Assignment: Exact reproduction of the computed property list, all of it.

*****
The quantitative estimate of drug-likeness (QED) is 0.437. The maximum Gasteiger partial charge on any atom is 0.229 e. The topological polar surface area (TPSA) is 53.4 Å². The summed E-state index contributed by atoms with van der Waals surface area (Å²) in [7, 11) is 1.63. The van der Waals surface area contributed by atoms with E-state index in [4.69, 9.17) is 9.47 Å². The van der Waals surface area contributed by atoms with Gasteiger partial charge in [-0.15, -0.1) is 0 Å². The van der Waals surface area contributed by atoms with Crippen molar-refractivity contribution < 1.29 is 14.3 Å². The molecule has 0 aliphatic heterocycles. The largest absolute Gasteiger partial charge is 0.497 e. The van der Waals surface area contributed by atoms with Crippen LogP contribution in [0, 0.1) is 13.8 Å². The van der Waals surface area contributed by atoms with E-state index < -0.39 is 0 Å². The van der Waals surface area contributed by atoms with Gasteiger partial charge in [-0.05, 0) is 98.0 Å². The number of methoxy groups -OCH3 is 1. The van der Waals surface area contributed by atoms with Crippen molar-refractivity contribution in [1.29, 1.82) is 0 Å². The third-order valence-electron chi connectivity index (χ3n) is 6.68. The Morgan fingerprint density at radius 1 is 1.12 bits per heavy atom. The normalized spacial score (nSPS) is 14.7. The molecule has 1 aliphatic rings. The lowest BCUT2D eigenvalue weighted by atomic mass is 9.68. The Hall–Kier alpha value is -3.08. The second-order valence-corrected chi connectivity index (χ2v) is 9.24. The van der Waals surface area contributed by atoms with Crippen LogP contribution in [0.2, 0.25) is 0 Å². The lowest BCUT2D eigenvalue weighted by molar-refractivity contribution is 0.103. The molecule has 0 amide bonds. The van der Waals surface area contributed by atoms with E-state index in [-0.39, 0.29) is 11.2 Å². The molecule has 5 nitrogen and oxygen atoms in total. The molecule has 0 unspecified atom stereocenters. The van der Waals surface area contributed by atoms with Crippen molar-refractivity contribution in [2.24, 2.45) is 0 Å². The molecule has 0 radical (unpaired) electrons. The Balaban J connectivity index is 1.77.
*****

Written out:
The quantitative estimate of drug-likeness (QED) is 0.437. The maximum Gasteiger partial charge on any atom is 0.229 e. The topological polar surface area (TPSA) is 53.4 Å². The summed E-state index contributed by atoms with van der Waals surface area (Å²) in [7, 11) is 1.63. The van der Waals surface area contributed by atoms with E-state index in [4.69, 9.17) is 9.47 Å². The van der Waals surface area contributed by atoms with Gasteiger partial charge in [-0.15, -0.1) is 0 Å². The van der Waals surface area contributed by atoms with Crippen molar-refractivity contribution < 1.29 is 14.3 Å². The molecule has 0 aliphatic heterocycles. The largest absolute Gasteiger partial charge is 0.497 e. The van der Waals surface area contributed by atoms with Crippen LogP contribution in [0, 0.1) is 13.8 Å². The van der Waals surface area contributed by atoms with E-state index < -0.39 is 0 Å². The van der Waals surface area contributed by atoms with Gasteiger partial charge in [-0.05, 0) is 98.0 Å². The number of methoxy groups -OCH3 is 1. The van der Waals surface area contributed by atoms with Crippen molar-refractivity contribution in [1.29, 1.82) is 0 Å². The third-order valence-electron chi connectivity index (χ3n) is 6.68. The Morgan fingerprint density at radius 1 is 1.12 bits per heavy atom. The normalized spacial score (nSPS) is 14.7. The molecule has 1 aliphatic rings. The lowest BCUT2D eigenvalue weighted by atomic mass is 9.68. The Hall–Kier alpha value is -3.08. The second-order valence-corrected chi connectivity index (χ2v) is 9.24. The van der Waals surface area contributed by atoms with Crippen LogP contribution in [0.2, 0.25) is 0 Å². The lowest BCUT2D eigenvalue weighted by molar-refractivity contribution is 0.103. The molecule has 0 amide bonds. The van der Waals surface area contributed by atoms with E-state index in [-0.39, 0.29) is 11.2 Å². The molecule has 5 nitrogen and oxygen atoms in total. The molecule has 0 unspecified atom stereocenters. The van der Waals surface area contributed by atoms with Crippen molar-refractivity contribution in [2.24, 2.45) is 0 Å². The molecule has 0 radical (unpaired) electrons. The Balaban J connectivity index is 1.77.